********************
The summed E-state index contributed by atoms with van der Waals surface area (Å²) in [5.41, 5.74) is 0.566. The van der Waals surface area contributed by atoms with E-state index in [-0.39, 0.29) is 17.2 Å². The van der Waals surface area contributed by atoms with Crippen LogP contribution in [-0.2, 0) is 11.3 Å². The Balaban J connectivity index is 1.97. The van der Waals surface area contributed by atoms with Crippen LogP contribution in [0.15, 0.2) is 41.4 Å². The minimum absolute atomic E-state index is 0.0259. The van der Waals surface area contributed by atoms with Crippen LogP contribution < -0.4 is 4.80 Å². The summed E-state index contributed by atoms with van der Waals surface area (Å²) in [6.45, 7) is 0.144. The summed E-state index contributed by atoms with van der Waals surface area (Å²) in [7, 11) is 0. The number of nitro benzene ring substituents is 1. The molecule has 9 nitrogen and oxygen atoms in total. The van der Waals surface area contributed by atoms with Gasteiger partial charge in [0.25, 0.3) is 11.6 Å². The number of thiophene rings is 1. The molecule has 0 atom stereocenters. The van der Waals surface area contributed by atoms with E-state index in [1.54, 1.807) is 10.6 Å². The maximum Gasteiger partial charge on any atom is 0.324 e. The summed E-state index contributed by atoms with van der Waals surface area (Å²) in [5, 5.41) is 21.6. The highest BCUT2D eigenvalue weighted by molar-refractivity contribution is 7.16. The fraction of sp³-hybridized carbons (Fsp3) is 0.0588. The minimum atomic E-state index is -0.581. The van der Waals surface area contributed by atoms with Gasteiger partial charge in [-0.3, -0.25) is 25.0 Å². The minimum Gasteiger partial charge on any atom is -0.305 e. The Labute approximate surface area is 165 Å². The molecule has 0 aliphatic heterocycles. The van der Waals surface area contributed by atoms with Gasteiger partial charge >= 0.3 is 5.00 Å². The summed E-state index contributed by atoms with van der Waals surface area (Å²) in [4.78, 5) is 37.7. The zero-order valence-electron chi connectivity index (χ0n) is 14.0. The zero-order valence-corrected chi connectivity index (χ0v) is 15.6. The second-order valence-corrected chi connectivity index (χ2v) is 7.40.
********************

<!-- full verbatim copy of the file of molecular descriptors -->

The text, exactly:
The summed E-state index contributed by atoms with van der Waals surface area (Å²) in [5.41, 5.74) is 0.566. The van der Waals surface area contributed by atoms with E-state index in [-0.39, 0.29) is 17.2 Å². The van der Waals surface area contributed by atoms with Crippen LogP contribution in [-0.2, 0) is 11.3 Å². The Balaban J connectivity index is 1.97. The van der Waals surface area contributed by atoms with Crippen LogP contribution in [0.15, 0.2) is 41.4 Å². The minimum absolute atomic E-state index is 0.0259. The van der Waals surface area contributed by atoms with Crippen LogP contribution < -0.4 is 4.80 Å². The summed E-state index contributed by atoms with van der Waals surface area (Å²) in [6.45, 7) is 0.144. The summed E-state index contributed by atoms with van der Waals surface area (Å²) in [7, 11) is 0. The number of nitro benzene ring substituents is 1. The molecule has 9 nitrogen and oxygen atoms in total. The van der Waals surface area contributed by atoms with Gasteiger partial charge in [0.25, 0.3) is 11.6 Å². The number of thiophene rings is 1. The molecule has 0 atom stereocenters. The van der Waals surface area contributed by atoms with E-state index in [1.54, 1.807) is 10.6 Å². The maximum Gasteiger partial charge on any atom is 0.324 e. The summed E-state index contributed by atoms with van der Waals surface area (Å²) in [5, 5.41) is 21.6. The highest BCUT2D eigenvalue weighted by molar-refractivity contribution is 7.16. The fraction of sp³-hybridized carbons (Fsp3) is 0.0588. The minimum atomic E-state index is -0.581. The van der Waals surface area contributed by atoms with Gasteiger partial charge in [-0.3, -0.25) is 25.0 Å². The minimum Gasteiger partial charge on any atom is -0.305 e. The Labute approximate surface area is 165 Å². The molecule has 0 aliphatic heterocycles. The van der Waals surface area contributed by atoms with Gasteiger partial charge >= 0.3 is 5.00 Å². The summed E-state index contributed by atoms with van der Waals surface area (Å²) in [4.78, 5) is 37.7. The zero-order valence-electron chi connectivity index (χ0n) is 14.0. The zero-order valence-corrected chi connectivity index (χ0v) is 15.6. The second-order valence-corrected chi connectivity index (χ2v) is 7.40.